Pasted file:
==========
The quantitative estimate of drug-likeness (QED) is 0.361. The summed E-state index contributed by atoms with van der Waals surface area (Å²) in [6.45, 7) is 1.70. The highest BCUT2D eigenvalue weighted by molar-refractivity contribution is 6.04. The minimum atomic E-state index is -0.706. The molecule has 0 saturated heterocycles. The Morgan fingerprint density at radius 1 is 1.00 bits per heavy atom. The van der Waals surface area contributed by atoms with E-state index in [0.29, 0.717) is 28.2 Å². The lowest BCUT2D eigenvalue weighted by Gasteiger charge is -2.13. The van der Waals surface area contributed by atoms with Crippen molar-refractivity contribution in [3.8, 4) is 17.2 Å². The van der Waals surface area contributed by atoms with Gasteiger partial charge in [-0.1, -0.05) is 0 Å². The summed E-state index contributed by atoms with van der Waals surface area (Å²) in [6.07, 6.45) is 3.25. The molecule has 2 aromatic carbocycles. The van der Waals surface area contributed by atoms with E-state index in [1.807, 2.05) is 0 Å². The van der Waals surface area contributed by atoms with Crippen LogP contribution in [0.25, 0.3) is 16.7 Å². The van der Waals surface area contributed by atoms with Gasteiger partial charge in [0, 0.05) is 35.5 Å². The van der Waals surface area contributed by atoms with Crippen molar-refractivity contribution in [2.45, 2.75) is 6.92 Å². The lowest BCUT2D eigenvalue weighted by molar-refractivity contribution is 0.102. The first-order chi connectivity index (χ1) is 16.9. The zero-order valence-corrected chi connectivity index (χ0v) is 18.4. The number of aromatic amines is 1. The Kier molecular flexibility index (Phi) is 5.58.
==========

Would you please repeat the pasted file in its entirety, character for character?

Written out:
The quantitative estimate of drug-likeness (QED) is 0.361. The summed E-state index contributed by atoms with van der Waals surface area (Å²) in [6.45, 7) is 1.70. The highest BCUT2D eigenvalue weighted by molar-refractivity contribution is 6.04. The minimum atomic E-state index is -0.706. The molecule has 0 saturated heterocycles. The Morgan fingerprint density at radius 1 is 1.00 bits per heavy atom. The van der Waals surface area contributed by atoms with E-state index in [0.29, 0.717) is 28.2 Å². The lowest BCUT2D eigenvalue weighted by Gasteiger charge is -2.13. The van der Waals surface area contributed by atoms with Crippen molar-refractivity contribution in [3.8, 4) is 17.2 Å². The van der Waals surface area contributed by atoms with Gasteiger partial charge in [-0.1, -0.05) is 0 Å². The summed E-state index contributed by atoms with van der Waals surface area (Å²) in [6.07, 6.45) is 3.25. The molecule has 2 aromatic carbocycles. The van der Waals surface area contributed by atoms with E-state index in [1.807, 2.05) is 0 Å². The van der Waals surface area contributed by atoms with Crippen LogP contribution in [0.25, 0.3) is 16.7 Å². The van der Waals surface area contributed by atoms with Gasteiger partial charge in [0, 0.05) is 35.5 Å². The van der Waals surface area contributed by atoms with Crippen molar-refractivity contribution in [2.45, 2.75) is 6.92 Å². The lowest BCUT2D eigenvalue weighted by molar-refractivity contribution is 0.102. The first-order chi connectivity index (χ1) is 16.9. The zero-order valence-corrected chi connectivity index (χ0v) is 18.4. The number of aromatic amines is 1. The Kier molecular flexibility index (Phi) is 5.58.